USA v. Bryan Ro
OPINION filed : AFFIRMED, decision not for publication. Danny J. Boggs, Circuit Judge; Jane Branstetter Stranch, Authoring Circuit Judge and James G. Carr, Senior U.S. District Judge for the Northern District of Ohio, sitting by designation.
NOT RECOMMENDED FOR PUBLICATION
File Name: 15a0511n.06
UNITED STATES COURT OF APPEALS
FOR THE SIXTH CIRCUIT
UNITED STATES OF AMERICA,
Jul 21, 2015
DEBORAH S. HUNT, Clerk
ON APPEAL FROM THE
UNITED STATES DISTRICT
COURT FOR THE EASTERN
DISTRICT OF MICHIGAN
BOGGS and STRANCH, Circuit Judges; CARR, District Judge.*
JANE B. STRANCH, Circuit Judge. This appeal after remand concerns a single issue:
whether defendant Bryan Ross received constitutionally adequate representation during a pretrial
competency hearing. Ross represented himself leading up to and during the hearing, but was
aided by court-appointed standby counsel, Allen Early. In a prior joint direct criminal appeal
before this panel, Ross and codefendant Robert Burston challenged their convictions on multiple
counts relating to a counterfeit-check scheme. United States v. Ross, 703 F.3d 856, 865 (6th Cir.
2012). They brought twelve different types of claims between them, and we upheld the district
court’s rulings on all save the one before us here. Finding the record insufficient to determine
whether Early’s representation met the minimum constitutional standard, we remanded the case
with instructions to hold an evidentiary hearing on the issue. After taking testimony from Early,
The Honorable James Carr, Senior United States District Judge for the Northern District of Ohio, sitting
United States v. Ross
the district court issued an order establishing that Ross was adequately represented at the
competency hearing. Ross appealed. With the benefit of the district court’s additional fact
finding, we now affirm Ross’s conviction.
Before trial and while represented by Early (his third successive attorney in the case),
Ross filed a motion to waive counsel and represent himself. Ross, 703 F.3d at 865. The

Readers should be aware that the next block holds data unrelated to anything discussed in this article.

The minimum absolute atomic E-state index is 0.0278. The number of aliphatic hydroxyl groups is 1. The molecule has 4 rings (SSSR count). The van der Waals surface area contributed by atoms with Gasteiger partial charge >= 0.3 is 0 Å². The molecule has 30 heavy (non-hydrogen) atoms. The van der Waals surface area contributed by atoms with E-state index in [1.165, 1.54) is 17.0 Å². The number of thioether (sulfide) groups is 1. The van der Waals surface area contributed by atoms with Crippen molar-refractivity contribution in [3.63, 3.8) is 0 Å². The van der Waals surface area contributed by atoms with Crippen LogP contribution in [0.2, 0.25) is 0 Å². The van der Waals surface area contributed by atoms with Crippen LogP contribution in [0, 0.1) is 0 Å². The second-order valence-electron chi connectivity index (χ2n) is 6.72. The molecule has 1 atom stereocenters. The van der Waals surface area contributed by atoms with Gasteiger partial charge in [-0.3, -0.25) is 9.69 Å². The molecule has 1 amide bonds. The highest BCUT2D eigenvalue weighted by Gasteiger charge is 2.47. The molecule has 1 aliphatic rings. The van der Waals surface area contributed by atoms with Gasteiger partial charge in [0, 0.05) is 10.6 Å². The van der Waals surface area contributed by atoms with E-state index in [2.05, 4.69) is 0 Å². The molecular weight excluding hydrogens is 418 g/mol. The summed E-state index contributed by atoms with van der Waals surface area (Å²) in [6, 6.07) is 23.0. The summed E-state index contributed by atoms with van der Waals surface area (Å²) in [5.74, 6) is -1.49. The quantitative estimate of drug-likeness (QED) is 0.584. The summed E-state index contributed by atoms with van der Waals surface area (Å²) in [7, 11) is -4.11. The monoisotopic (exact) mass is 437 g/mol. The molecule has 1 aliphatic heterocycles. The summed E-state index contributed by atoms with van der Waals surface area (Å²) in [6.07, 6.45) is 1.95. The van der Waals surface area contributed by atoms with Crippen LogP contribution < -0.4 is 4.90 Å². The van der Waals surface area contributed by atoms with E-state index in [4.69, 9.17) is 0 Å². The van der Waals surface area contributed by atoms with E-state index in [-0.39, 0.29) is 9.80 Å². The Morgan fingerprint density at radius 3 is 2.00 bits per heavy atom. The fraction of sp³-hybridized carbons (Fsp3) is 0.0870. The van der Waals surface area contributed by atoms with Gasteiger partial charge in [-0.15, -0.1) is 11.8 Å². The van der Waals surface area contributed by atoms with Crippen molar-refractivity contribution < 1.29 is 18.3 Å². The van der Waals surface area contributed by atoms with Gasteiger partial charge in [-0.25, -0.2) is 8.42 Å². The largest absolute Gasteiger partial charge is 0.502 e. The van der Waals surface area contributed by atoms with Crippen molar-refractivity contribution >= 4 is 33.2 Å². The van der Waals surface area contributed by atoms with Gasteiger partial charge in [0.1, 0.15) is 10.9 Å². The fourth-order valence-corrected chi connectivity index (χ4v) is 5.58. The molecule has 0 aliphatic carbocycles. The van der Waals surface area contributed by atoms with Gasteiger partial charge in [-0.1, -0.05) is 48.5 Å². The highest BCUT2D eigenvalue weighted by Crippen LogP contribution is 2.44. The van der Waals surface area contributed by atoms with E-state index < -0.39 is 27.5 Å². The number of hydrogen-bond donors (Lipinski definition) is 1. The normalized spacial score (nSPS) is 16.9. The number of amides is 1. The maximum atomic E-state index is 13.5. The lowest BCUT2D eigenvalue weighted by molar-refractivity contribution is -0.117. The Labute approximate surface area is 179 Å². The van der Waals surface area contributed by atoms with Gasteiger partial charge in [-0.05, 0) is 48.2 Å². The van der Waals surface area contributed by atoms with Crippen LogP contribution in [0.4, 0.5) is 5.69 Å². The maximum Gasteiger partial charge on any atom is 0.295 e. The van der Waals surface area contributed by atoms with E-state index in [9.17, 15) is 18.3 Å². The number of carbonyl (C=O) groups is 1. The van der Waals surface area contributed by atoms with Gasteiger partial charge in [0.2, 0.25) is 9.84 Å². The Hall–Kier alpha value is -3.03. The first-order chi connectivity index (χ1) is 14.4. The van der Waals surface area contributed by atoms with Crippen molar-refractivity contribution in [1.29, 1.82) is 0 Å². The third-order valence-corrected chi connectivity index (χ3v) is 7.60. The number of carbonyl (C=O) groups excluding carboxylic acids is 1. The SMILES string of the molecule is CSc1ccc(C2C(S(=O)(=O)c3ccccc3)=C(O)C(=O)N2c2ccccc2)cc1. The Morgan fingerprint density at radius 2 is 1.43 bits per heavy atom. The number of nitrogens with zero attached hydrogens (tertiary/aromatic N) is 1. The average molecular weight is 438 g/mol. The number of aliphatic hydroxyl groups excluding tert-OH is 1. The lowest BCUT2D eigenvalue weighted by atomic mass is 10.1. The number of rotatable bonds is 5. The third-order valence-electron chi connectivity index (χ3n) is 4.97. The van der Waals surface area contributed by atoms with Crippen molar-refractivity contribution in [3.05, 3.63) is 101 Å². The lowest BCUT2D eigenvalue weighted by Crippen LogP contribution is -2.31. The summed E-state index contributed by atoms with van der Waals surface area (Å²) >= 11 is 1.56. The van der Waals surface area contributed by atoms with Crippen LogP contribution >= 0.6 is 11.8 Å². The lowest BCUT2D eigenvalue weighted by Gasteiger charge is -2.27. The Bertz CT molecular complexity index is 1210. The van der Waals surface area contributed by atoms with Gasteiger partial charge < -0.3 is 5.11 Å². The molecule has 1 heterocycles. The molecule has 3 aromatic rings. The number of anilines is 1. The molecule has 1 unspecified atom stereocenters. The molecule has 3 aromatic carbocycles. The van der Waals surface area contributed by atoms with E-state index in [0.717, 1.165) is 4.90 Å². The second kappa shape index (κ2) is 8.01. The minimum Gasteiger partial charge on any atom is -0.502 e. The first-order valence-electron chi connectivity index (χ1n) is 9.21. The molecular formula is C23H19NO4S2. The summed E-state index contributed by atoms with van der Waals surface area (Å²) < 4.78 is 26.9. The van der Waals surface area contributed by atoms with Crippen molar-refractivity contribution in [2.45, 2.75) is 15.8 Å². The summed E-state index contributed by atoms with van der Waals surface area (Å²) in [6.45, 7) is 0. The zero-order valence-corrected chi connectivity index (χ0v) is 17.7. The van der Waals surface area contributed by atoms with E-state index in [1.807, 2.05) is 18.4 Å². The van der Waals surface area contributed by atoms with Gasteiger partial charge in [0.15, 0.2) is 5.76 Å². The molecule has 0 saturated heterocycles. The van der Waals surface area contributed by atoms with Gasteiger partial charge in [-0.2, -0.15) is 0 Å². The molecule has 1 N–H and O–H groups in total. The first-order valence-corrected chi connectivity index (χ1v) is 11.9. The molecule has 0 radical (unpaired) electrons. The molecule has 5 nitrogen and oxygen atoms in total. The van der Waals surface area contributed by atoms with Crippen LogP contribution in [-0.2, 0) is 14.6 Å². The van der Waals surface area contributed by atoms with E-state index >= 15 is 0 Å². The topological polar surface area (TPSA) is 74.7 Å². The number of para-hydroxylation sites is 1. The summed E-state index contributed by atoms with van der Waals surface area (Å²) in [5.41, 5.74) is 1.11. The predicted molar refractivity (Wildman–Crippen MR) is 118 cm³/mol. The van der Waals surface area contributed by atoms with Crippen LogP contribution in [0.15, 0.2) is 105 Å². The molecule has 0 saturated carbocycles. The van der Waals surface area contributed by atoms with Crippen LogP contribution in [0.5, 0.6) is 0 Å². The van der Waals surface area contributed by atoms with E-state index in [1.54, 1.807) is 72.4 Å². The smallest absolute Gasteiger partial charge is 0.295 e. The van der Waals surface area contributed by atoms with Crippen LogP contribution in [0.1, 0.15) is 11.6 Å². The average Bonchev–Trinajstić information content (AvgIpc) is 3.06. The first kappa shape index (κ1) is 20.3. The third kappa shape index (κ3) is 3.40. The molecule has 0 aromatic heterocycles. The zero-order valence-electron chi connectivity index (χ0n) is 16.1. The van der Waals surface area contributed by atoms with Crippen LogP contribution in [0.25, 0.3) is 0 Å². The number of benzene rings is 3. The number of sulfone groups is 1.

Government then filed a motion for a competency examination and hearing, voicing concern
about signs of delusion and paranoia Ross had exhibited and Ross’s inability to get along with
any of the different lawyers who had represented him. Id. The court denied Ross’s motion
solely out of concern that, without counsel, he would misspend defense funds provided to him by
virtue of his indigent status. Id.
On June 10, 2008, Ross filed another motion to “substitute counsel until trial,” which also
expressed his ongoing desire to represent himself. Id. at 865-66. The court denied Ross’s
request for a new attorney, but permitted Ross to represent himself after determining that he
knowingly and voluntarily waived his right to counsel. Id. at 866. The court then shifted Early
to the role of standby counsel. Id. On July 30, the Government filed a second motion for a
competency examination and hearing, which the court granted in an August 5 hearing without
reappointing fulltime counsel. Id. On October 29, 2008 the court held the competency hearing
and found Ross competent to stand trial based on the court’s own observations and the report of
a psychologist the court itself had selected, Dr. William Nixon. Id. at 866, 873. Ross later
represented himself at trial with the assistance of yet another attorney acting as standby counsel
and was convicted of conspiracy and five of six substantive counts against him. Id. at 866.
We review the district court’s legal conclusions concerning Early’s representation de
novo, and review its factual findings under a clear error standard. See Ornelas v. United States,